As I was practicing in the Washington, DC, area, Dr. Travell encouraged the development of a referral network which included me, a neurologist, an anesthesiologist, a physiatrist, a physical therapist, a dentist, a myotherapist, among others. We shared our most difficult patients which was a marvelous learning experience. And none of these practitioners pulled rank on the others. We all collaborated on an equal footing, as needed, to help our patients.

Two years ago I was helping to teach a seminar in Bethesda, Maryland. The course director was Robert Gerwin, MD, an eminent neurologist from Johns Hopkins who also has a private practice. A segment of the course dealing with quadratus lumborum had just been presented; one of those attending asked whether this wasn't a much better way to deal with lower back pain than forceful manipulations of the spine.

I was sitting in the back and I cringed at what had just been said. But I was pleasantly surprised when Dr. Gerwin responded, " Well, let's let our chiropractic expert respond to that question." He called me to the front and I proceeded to explain that release of the quadratus lumborum addresses only the muscular component of back pain, and that most often there is a painful joint component: joint dysfunction or subluxation. I demonstrated the positions involved in muscular release, and the different positions involved in joint manipulation or adjustment, the specificity of the maneuvers for each. I stated that adjustments can be performed in a gentle and specific manner and that performing the muscular release first makes it possible to perform the adjustment procedures with less impulse in the thrust.

Dr. Travell was smiling and nodding in the audience and I know that it was her influence which generated the relationships which made it possible for me to correct the false impressions of these practitioners regarding chiropractic.

Later that year, Robert Gerwin joined me and Ben Daitz, MD, in presenting the first interdisciplinary myofascial pain seminar sponsored by a medical school. University of New Mexico Office of Continuing Medical Education sponsored the course, and Ben and me were course directors. I was delighted and watched a number of jaws in the audience drop, when Bob Gerwin stated that medical doctors will never understand low back and pelvic pain unless they develop some understanding of the function and dysfunction of the sacroiliac joint. We will be presenting this course again at the end of this October, and I know that it would never have been possible without the knowledge and teaching of Dr. Travell, but more importantly her direct encouragement of interdisciplinary relationships in teaching and in treatment of patients.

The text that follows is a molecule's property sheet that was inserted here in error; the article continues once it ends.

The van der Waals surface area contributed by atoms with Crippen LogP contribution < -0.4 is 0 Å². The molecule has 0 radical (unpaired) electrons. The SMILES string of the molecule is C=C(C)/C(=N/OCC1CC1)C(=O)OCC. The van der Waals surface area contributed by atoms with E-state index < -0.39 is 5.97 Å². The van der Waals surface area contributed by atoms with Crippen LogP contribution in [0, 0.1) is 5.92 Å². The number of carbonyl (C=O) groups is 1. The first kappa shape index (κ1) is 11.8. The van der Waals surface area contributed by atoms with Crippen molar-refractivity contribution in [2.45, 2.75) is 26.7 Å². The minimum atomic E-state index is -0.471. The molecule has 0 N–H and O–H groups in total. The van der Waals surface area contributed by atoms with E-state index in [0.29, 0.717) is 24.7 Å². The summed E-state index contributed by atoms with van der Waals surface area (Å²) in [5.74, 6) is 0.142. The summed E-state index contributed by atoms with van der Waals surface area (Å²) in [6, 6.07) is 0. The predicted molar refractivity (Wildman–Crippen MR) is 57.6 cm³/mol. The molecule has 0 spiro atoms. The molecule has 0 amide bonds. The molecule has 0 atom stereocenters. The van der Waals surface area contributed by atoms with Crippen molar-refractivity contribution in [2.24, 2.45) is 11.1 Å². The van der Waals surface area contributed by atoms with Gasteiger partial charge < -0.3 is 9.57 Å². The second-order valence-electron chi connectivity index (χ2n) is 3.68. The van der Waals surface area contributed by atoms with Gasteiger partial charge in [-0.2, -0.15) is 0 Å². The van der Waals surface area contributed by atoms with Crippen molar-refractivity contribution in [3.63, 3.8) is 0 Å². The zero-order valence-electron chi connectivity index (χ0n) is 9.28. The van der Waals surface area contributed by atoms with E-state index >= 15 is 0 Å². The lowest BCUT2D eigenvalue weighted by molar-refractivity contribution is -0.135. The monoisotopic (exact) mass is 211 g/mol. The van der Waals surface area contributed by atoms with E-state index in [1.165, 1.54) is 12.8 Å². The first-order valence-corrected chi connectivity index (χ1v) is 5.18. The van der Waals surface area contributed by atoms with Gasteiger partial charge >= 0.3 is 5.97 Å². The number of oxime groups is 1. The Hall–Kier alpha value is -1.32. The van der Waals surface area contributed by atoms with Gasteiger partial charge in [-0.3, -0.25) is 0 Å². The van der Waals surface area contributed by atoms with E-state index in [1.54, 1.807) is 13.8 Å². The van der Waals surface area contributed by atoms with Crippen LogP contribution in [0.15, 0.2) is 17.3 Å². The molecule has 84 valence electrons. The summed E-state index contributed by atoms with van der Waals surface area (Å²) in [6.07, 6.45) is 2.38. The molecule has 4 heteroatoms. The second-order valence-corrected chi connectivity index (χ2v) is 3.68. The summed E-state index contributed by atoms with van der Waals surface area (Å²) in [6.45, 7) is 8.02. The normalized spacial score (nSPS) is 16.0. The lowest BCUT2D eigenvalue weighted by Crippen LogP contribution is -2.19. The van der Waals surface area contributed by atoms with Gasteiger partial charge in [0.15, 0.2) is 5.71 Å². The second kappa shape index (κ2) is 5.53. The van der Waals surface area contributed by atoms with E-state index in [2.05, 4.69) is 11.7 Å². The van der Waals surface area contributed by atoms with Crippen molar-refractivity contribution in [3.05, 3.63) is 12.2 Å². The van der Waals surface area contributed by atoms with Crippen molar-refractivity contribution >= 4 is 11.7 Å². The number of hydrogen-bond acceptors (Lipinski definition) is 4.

A little over a year ago, Janet Travell asked for a copy of my CV. I was dismayed when she returned it with lots of corrections and suggestions. She has always been a meticulous person, and somewhat of a perfectionist. I learned about this side of her when I showed her the artwork which was to accompany my article, "Frozen Shoulder and Shoulder Dysfunction," which appeared in Chiropractic Technique a couple of years ago. Very quickly she had identified six or seven errors in the artwork which obviously needed to be corrected. This time, I reworked my CV and only later found out that she had nominated me for an award. Last fall, I became the first chiropractor to receive the Janet G. Travell Soft Tissue Pain Management Award from the American Academy of Pain Management.

So I sense a great loss with the passing of this great healer, writer, and teacher. I will remember her as an individual motivated by a burning desire to help those with pain. Everything in her professional career was derived from this basic desire. She had a view of the future where there would be no barriers to interprofessional cooperation in the treatment of patients in pain and she proceeded to take a direct hand in bringing this view into reality. I think that time will show that her legacy lives on not only in the lives of those she directly influenced, but in the directions which she charted for health care in treating chronic pain patients. Patients, the chiropractic profession, and health care in general will be better for her guiding light.

Lucy Whyte Ferguson, DC
El Prado, New Mexico